“North Carolina, which boasts the site of the first English settlement in America by Sir Walter Raleigh in 1585 was chartered by the Lords Proprietors in 1663 and was named in honor of Charles II of England. By 1674, the population was about, 4000.
Quakers were found in Hertford in 1671, Huguenots in the Pamlico area in 1690 and Lutherans in 1710 in New Bern. The Anglicans formed parishes and built meeting houses in the eastern portion of the colony; notable in St. Pauls in Edenton, built as early as 1701. The Reverend George Whitefield, an ordained Anglican priest who had been introduced to the “Holy Club” by Charles Wesley, made seven trips to America and journeyed along the coast preaching in meeting houses without organizing societies. Otherwise, Baptists appeared in rural communities as early as 1700. Similarly, after Hugh McAden’s trip to North Carolina in 1755, Presbyterian settlements formed, and within 20 years had increased to some 20,000 Scotch Highlanders living along the Cape Fear River and it tributaries.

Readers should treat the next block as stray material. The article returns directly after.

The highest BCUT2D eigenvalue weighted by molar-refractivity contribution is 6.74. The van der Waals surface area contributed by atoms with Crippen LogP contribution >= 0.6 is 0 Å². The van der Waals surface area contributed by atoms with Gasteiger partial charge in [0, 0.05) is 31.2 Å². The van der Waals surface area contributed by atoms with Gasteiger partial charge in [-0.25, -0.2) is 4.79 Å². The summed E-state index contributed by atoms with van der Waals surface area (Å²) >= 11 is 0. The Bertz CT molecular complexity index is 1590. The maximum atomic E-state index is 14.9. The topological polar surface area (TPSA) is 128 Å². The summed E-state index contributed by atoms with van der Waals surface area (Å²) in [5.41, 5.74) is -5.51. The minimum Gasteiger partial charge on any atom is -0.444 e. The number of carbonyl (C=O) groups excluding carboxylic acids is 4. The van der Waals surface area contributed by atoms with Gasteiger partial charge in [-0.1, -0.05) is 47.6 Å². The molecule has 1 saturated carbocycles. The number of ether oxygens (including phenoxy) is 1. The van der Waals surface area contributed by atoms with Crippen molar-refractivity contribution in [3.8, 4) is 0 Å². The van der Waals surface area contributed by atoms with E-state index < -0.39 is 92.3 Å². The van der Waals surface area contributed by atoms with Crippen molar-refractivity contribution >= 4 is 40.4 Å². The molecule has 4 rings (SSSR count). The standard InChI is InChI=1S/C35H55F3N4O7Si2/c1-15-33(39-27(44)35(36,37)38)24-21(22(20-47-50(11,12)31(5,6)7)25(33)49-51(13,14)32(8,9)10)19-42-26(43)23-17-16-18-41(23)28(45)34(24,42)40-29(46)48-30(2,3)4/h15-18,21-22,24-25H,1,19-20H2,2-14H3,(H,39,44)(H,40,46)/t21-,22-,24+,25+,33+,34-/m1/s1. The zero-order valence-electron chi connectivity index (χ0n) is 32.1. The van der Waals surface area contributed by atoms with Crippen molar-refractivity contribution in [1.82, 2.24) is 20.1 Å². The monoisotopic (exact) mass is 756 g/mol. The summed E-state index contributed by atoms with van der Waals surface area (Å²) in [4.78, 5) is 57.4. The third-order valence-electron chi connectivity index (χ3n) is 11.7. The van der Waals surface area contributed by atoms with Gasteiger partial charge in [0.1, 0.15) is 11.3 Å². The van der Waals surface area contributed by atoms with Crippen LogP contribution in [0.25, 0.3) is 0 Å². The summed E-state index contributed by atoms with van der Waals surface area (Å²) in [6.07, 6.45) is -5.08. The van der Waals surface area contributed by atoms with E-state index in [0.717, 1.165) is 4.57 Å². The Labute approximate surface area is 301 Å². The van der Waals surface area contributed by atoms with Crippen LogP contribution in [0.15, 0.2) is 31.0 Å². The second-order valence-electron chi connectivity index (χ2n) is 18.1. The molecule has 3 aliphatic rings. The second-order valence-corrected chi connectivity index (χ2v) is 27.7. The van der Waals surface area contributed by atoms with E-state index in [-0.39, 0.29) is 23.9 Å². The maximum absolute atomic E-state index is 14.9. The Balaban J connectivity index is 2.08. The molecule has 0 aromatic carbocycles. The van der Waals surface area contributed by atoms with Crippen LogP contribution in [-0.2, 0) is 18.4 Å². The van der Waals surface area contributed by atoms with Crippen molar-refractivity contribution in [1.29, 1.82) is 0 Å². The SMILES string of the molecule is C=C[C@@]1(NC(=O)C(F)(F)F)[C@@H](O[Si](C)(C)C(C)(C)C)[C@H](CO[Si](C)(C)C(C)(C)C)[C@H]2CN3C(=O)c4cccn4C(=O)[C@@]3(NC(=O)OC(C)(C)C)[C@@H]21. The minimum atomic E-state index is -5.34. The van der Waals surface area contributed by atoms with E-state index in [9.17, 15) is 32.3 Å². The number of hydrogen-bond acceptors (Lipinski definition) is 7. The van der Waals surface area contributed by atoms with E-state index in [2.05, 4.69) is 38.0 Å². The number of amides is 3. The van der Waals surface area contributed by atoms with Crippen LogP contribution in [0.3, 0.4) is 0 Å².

Some immigrants arriving from the British Isles in our eastern ports had been influenced by John Wesley, but the first “Methodist” sermon in the state was preached at Currituck Courthouse on September 28, 1772 by the Reverend Joseph Pilmore, ordained appointee by Wesley to Philadelphia. Pilmore reached in other colonial towns along the coast on his southern tour to Savannah and organized the first society in New Bern during the Christmas week of 1772. Two years later, Robert Williams ventured into the state from Virginia, and John King the following year, preaching in homes and Anglican meetinghouses to organize the first societies along the northern tier of counties.”
Exerpted from “A Short History of the North Carolina Conference of The United Methodist Church, Southeasten Jourisdiction.” By C. Franklin Grill, Conference Historian